Therefore I use both emergent strategy and deliberate strategy to execute my daily activities at work and my personal daily life. To achieve my daily target, I use deliberate strategies but in the course of my daily activities there are various unplanned strategies that take place within my planned strategies. This planned and unplanned strategies help me achieve targets and in line with the organisations strategies.

Strategic thinking

Strategic thinking is defined by Stacey (1992) as using analogies and qualitative similarities to develop new ideas and designing actions based on new learning which is the basics for system thinking and problem solving. Wilson (1994) also defined strategic thinking as a way of thinking about strategy. Strategic advantage is most commonly found in idiosyncratic routines and people’s behaviour (Balogun et al, 2003). Strategic thinking entails thinking regarding the purpose, values, along with processes and individuals and other resources (Leonidas, 2011).

Therefore strategic thinking is the process where managers in an organisation develop and strategize the future (long term) uncertainty, opportunity and threat within the business environment. With strategic thinking in the long term, managers have to make sure that these strategies are in line with the organisations vision.

System Thinking

A system is defined a set of resources that is personnel, materials, facilities, and/or information organized to perform designated functions, in order to achieve desired results (Reisman 1979, p. 2). To add, a system is also as an entity which maintains its existence through the mutual interaction of its parts (Von Bertalanffy, 1954). Furthermore, thinking about the world is through established views or paradigms (Khun, 1970). Hence thinking is the process of considering or reasoning about something.  In Professor Ackoff speech and video on system thinking, he defined three characteristics of a system and that is (a) a system is a whole that contain two or more parts, each of which can affect the properties or behaviour of a whole. (b) None of these properties has an independent effect on the whole. How any parts affect the whole depends on how other parts are behaving.  (c) No matter how you sub group these properties; each sub group will have effect on the properties and the behaviour of the whole and none will have independent effect.

According to professor Ackoff, system is a whole that cannot be divided into independent parts. System thinking is the process of studying and understanding the relation between various components and how they influence these components in a system. Ackoff and Addison ( 2010) defined system thinking  as an approach to solving complex problems by addressing every issue as a component of a larger system, rather than as an independent aspect with unrelated consequences. Thinking is the process of considering or reasoning about something.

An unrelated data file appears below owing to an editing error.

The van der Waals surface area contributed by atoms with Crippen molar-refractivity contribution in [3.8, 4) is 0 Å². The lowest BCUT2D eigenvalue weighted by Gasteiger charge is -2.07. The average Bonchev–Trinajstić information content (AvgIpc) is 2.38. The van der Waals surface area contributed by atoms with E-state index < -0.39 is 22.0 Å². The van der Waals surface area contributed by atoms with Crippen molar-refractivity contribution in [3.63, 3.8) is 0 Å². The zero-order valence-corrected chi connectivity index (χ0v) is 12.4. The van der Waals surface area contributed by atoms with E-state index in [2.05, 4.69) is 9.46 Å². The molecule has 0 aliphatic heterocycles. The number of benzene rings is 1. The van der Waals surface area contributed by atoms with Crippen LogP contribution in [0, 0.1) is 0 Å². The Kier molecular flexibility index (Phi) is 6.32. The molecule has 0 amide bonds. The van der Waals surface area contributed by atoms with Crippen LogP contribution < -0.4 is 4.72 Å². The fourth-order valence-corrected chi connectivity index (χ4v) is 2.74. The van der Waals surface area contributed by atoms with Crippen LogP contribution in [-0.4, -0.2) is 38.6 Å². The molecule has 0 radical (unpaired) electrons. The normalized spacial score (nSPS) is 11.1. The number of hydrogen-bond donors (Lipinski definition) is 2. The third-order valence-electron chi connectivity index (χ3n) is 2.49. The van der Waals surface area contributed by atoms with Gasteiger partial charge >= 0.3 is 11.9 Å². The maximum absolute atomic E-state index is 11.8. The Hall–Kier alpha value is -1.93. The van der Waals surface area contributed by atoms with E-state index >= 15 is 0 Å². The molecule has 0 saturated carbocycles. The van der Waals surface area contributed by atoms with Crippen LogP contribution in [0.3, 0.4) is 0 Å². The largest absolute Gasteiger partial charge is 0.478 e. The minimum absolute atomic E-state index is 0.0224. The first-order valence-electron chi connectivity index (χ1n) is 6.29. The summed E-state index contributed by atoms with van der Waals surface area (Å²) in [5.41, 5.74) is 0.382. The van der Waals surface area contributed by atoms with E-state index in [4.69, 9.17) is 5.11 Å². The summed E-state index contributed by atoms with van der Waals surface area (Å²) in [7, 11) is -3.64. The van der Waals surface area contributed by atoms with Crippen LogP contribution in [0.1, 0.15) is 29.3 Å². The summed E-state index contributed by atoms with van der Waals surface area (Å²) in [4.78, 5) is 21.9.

Therefore, system thinking is a way of tackling difficult issues by taking into considering all aspect of the issues as part of the whole problem which are interrelated and interacting systems rather than solving such complex issue independently with separate concerns. Also, Richard (1994) defined system thinking as the art and science of creating consistent interpretation about behaviours by developing and understanding of underlying structure. This means system thinking is the process of thinking about the system and taking a critical look at the changing aspects and interactions of allocation of resources and the environment in which the system functions (Reisman 2005).  According to waters foundation, system thinking does not have any defined methods, but it rather demonstrates itself as a set of tools, habits, and practices (Waters Foundation 2012)

Complexity perspective: New ways of thinking about strategy

Riesman (1979, p. 2) stated that system is a set of resources that is personnel, materials, facilities, and/or information organized to perform designated functions, in order to achieve desired results. Additionally, system consist of elements and relations which work together to get the emergence of new organisational results. Complex systems consist of many parts of elements that are distributed without centralized control. Complexity is defined as the interrelationship, views and effect of communication within an organization and between an organization and its setting (Mitleton-Kelly, 1998). (Mitleton-Kelly, 2000) argued that even though there are several theories arising from various natural sciences studying complex system such biology, chemistry, computer stimulation, evolution, mathematics and physics but there is no single integrated theory of complexity. An example of complexity theory is far-from-equilibrium theory. ‘A profitable way of studying complexity is by looking at dissipative structures, which are open systems exchanging energy, matter or information with their environment and which when pushed far-from-equilibrium create new structures and order’ (Mitleton-kelly, 2000 p.10).